OTTAWA, Ontario —As morning skates wind down, coach Joel Quenneville quickly skates around the rink and informs that night’s healthy scratches that they won’t be in the lineup. It’s something he’s done thousands of times in his coaching career.
Tuesday morning was a little different.
“He just told me I wasn’t playing,” Brent Seabrook said.
It’s one thing to scratch Tomas Jurco. It’s quite another to scratch the heart and soul of three Stanley Cup championship squads, a man who is fifth all-time in games played for the Blackhawks. But the simple fact is Quenneville believed that Jordan Oesterle, Connor Murphy, Michal Kempny, Gustav Forsling and Jan Rutta(who carry a combined cap hit of $7.195 million)have played better than Seabrook (who has a cap hit of $6.875 million, with six more years left on that contract).
Duncan Keith is now the only Hawks defenseman who hasn’t been a healthy scratch this season.
“We’ve had eight defensemen all year, and six of them have all missed games,” Quenneville said before Tuesday’s game against the Ottawa Senators. “A lot of times, some guys aren’t deserving when they do sit out. We felt that the other guys were deserving of playing tonight’s game and we think it [will be] a very limited experience for [Seabrook] tonight. We expect him to get back in there.”
Seabrook, who has played 964 regular-season games and 123 playoff games for the Hawks dating back to 2005-06, obviously wasn’t thrilled about the decision. But in a brief conversation with the Sun-Times, he didn’t complain or lament his situation.
“It’s tough, but you’ve just got to stay focused,” he said. “And when I get a chance to be back in the lineup, I’ve got to be ready to go.”
Seabrook, who five times has played all 82 games in a season and three times missed just one game, dismissed the idea that a regular rotation could be beneficial for the Hawks’ older players, saying, “I don’t think I need rest.”
Seabrook has been playing mostly with Murphy this season. At 32 years old, his footspeed is an issue, but his veteran savvy, smart positioning and big shot have allowed him to remain valuable. After a particularly rough start to the season, Seabrook had a solid stretch when Quenneville cut back on his minutes. He was back over 20 minutes a night for much of December, but played season lows of 15:53 and 15:49 against Vegas and Edmonton the last two games.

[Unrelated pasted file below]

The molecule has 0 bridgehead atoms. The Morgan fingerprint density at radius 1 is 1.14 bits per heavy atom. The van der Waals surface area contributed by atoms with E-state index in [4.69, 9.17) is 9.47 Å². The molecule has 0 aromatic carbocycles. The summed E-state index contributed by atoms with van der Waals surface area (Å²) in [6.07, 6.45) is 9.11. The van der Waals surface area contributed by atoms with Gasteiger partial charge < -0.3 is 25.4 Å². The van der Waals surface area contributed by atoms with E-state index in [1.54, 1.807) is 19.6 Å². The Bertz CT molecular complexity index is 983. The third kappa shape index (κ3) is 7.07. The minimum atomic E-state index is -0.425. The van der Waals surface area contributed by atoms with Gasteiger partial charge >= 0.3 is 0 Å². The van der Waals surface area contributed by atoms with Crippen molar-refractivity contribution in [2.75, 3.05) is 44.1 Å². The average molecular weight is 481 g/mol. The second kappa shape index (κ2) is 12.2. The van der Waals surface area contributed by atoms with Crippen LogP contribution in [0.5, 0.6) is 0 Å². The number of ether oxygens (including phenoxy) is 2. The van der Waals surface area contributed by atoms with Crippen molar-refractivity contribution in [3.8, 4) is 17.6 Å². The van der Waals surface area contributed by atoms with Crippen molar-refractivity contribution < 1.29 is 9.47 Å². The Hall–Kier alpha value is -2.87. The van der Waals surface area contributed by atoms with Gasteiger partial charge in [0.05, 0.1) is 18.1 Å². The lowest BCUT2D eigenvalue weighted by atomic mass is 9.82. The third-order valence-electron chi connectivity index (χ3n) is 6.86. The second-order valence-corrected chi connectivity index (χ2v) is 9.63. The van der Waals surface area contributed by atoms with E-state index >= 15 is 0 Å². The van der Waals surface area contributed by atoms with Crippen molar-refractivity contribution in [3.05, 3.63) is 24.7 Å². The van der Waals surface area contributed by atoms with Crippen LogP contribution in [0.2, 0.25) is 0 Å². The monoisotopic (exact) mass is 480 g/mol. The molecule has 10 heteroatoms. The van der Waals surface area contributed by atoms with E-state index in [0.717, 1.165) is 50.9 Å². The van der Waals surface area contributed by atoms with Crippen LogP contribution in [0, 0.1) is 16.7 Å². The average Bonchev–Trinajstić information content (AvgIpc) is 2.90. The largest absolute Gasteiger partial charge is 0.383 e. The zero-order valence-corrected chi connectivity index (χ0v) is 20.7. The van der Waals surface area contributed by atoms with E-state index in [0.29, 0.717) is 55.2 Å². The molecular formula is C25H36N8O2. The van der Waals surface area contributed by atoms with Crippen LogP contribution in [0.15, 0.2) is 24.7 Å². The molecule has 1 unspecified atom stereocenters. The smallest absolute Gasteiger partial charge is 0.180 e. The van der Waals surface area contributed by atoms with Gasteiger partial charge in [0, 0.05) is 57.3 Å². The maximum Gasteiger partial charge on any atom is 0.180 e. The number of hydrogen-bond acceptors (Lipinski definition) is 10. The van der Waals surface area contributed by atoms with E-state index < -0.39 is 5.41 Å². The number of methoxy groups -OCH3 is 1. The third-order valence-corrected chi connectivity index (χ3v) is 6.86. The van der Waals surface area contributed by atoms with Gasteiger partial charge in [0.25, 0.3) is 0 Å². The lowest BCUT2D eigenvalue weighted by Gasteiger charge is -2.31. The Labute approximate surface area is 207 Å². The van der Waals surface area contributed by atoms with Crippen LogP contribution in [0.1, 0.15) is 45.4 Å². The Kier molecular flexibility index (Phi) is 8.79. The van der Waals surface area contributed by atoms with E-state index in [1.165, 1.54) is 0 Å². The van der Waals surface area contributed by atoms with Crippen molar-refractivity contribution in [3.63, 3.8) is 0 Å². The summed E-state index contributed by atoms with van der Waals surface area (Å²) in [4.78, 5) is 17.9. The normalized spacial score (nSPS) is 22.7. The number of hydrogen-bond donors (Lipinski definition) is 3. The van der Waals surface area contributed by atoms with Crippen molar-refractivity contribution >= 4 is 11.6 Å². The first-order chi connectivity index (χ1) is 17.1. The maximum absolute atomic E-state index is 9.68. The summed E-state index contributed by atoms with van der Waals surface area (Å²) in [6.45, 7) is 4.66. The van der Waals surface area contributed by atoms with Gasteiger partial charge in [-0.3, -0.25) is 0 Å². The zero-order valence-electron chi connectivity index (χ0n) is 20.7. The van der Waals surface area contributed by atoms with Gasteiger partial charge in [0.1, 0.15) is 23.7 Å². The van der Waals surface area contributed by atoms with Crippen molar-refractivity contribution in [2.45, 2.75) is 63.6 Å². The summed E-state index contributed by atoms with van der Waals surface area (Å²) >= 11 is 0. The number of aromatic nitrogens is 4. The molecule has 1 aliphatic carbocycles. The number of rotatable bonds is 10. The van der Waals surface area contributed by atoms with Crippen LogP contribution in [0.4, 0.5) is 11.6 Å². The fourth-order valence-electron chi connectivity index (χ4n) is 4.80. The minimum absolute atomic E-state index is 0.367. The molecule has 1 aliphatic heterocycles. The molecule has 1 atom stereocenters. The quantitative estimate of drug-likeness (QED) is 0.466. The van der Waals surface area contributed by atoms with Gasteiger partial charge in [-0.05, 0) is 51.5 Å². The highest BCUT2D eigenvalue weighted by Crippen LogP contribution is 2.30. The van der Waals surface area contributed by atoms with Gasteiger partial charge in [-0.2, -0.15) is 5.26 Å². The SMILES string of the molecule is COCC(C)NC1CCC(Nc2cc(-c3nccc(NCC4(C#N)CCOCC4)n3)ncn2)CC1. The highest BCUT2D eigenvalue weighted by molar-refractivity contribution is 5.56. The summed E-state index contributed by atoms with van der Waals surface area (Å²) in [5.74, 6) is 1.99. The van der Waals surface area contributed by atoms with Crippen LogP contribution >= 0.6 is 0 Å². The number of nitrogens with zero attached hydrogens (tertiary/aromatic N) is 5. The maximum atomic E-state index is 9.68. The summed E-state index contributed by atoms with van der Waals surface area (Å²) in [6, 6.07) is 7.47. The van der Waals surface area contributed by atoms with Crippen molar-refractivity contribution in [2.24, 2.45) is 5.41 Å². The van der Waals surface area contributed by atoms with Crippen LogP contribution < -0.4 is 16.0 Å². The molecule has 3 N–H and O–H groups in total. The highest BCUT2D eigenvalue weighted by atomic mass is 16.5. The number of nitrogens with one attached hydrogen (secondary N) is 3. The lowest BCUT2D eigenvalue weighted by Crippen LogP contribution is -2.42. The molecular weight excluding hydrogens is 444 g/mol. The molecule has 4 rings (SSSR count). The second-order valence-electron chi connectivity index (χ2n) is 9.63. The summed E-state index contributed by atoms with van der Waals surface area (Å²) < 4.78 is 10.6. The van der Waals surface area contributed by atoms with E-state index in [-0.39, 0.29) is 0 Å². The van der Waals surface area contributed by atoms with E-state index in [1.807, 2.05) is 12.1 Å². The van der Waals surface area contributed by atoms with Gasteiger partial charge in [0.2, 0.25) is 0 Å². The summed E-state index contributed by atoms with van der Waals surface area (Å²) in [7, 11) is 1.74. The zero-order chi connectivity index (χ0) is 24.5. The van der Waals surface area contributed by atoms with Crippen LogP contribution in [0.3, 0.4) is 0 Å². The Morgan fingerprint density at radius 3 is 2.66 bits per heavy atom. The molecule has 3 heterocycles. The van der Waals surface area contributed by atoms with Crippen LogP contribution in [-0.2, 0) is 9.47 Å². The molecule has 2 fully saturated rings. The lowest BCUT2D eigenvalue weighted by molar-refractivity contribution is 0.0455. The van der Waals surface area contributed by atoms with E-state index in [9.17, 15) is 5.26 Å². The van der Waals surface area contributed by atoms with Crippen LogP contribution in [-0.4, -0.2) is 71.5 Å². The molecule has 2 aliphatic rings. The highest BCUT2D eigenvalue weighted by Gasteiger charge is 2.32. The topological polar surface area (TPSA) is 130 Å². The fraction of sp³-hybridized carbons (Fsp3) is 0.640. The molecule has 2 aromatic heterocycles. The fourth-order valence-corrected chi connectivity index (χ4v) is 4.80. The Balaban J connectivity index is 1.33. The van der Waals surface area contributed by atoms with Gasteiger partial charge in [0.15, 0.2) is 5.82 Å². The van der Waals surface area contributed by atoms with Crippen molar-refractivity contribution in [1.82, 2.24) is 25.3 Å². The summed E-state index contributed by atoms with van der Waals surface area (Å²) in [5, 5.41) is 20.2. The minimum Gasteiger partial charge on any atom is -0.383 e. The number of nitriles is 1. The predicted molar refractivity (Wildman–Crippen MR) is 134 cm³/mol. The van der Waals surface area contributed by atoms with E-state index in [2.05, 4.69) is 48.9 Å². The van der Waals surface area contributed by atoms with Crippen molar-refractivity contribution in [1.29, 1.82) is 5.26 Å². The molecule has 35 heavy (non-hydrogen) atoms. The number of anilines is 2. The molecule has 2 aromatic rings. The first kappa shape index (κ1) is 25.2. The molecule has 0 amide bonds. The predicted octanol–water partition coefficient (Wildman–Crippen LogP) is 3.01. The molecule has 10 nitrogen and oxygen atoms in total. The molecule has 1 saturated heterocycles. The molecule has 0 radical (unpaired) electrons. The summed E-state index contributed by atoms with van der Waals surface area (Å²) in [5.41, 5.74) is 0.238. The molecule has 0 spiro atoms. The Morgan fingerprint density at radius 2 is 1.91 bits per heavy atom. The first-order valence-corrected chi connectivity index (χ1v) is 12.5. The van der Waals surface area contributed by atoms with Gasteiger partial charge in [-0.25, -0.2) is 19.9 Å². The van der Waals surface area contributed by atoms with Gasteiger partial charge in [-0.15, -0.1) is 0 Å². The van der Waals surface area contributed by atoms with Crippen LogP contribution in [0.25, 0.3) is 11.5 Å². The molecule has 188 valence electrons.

He has one goal and 10 assists in 41 games.
“I think I’ve had ups and downs,” Seabrook said. “I want to get back to being more consistent. I think I’ve had good stretches and bad stretches.”
This is the second time this season Quenneville has sat a franchise icon. Patrick Sharp, in a much different situation with just a $1-million contract after two years in Dallas, has been in and out of the lineup for the past few weeks.
“It’s not easy when you make those kinds of decisions,” Quenneville said. “We’ve got a lot of balance back there [on the blue line] and some guys who are playing well. Guys that have had the experience and have been a big part of [the team’s success], that certainly comes into the decision.”
Seabrook is in just the second year of an eight-year contract worth $55 million. His actual salary this season is a whopping $9 million. And with a full no-movement clause and that kind of cap hit, Seabrook isn’t going anywhere.
Other than the press box. For one night, at least.
NOTES: Cody Franson cleared waivers and was assigned to Rockford. The Hawks then called up Erik Gustafsson, once again giving them eight defensemen. Jurco joined the team in Ottawa but will be a healthy scratch against the Senators. Quenneville said John Hayden was sent to Rockford to get more playing time and become more comfortable with the puck.
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